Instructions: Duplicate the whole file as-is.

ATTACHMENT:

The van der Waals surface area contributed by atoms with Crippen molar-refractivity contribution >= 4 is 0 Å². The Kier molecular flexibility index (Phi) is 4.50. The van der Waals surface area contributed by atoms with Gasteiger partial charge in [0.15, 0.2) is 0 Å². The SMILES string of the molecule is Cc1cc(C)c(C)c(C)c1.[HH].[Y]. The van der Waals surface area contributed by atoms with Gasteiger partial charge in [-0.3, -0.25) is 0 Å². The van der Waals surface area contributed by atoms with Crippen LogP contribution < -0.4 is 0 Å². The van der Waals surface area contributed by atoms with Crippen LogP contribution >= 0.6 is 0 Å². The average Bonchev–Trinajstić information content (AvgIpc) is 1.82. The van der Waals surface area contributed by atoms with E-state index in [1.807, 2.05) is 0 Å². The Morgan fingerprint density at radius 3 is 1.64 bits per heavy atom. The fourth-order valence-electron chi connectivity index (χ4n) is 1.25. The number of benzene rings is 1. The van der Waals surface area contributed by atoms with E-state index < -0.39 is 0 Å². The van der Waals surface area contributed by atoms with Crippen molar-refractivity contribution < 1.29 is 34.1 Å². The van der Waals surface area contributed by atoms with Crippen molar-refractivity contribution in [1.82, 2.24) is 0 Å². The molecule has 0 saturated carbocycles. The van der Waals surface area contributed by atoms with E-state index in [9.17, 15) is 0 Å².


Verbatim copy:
The van der Waals surface area contributed by atoms with Crippen molar-refractivity contribution >= 4 is 0 Å². The Kier molecular flexibility index (Phi) is 4.50. The van der Waals surface area contributed by atoms with Gasteiger partial charge in [0.15, 0.2) is 0 Å². The SMILES string of the molecule is Cc1cc(C)c(C)c(C)c1.[HH].[Y]. The van der Waals surface area contributed by atoms with Gasteiger partial charge in [-0.3, -0.25) is 0 Å². The van der Waals surface area contributed by atoms with Crippen LogP contribution < -0.4 is 0 Å². The van der Waals surface area contributed by atoms with Crippen LogP contribution >= 0.6 is 0 Å². The average Bonchev–Trinajstić information content (AvgIpc) is 1.82. The van der Waals surface area contributed by atoms with E-state index in [1.807, 2.05) is 0 Å². The Morgan fingerprint density at radius 3 is 1.64 bits per heavy atom. The fourth-order valence-electron chi connectivity index (χ4n) is 1.25. The number of benzene rings is 1. The van der Waals surface area contributed by atoms with E-state index < -0.39 is 0 Å². The van der Waals surface area contributed by atoms with Crippen molar-refractivity contribution < 1.29 is 34.1 Å². The van der Waals surface area contributed by atoms with Crippen molar-refractivity contribution in [1.82, 2.24) is 0 Å². The molecule has 0 saturated carbocycles. The van der Waals surface area contributed by atoms with E-state index in [9.17, 15) is 0 Å².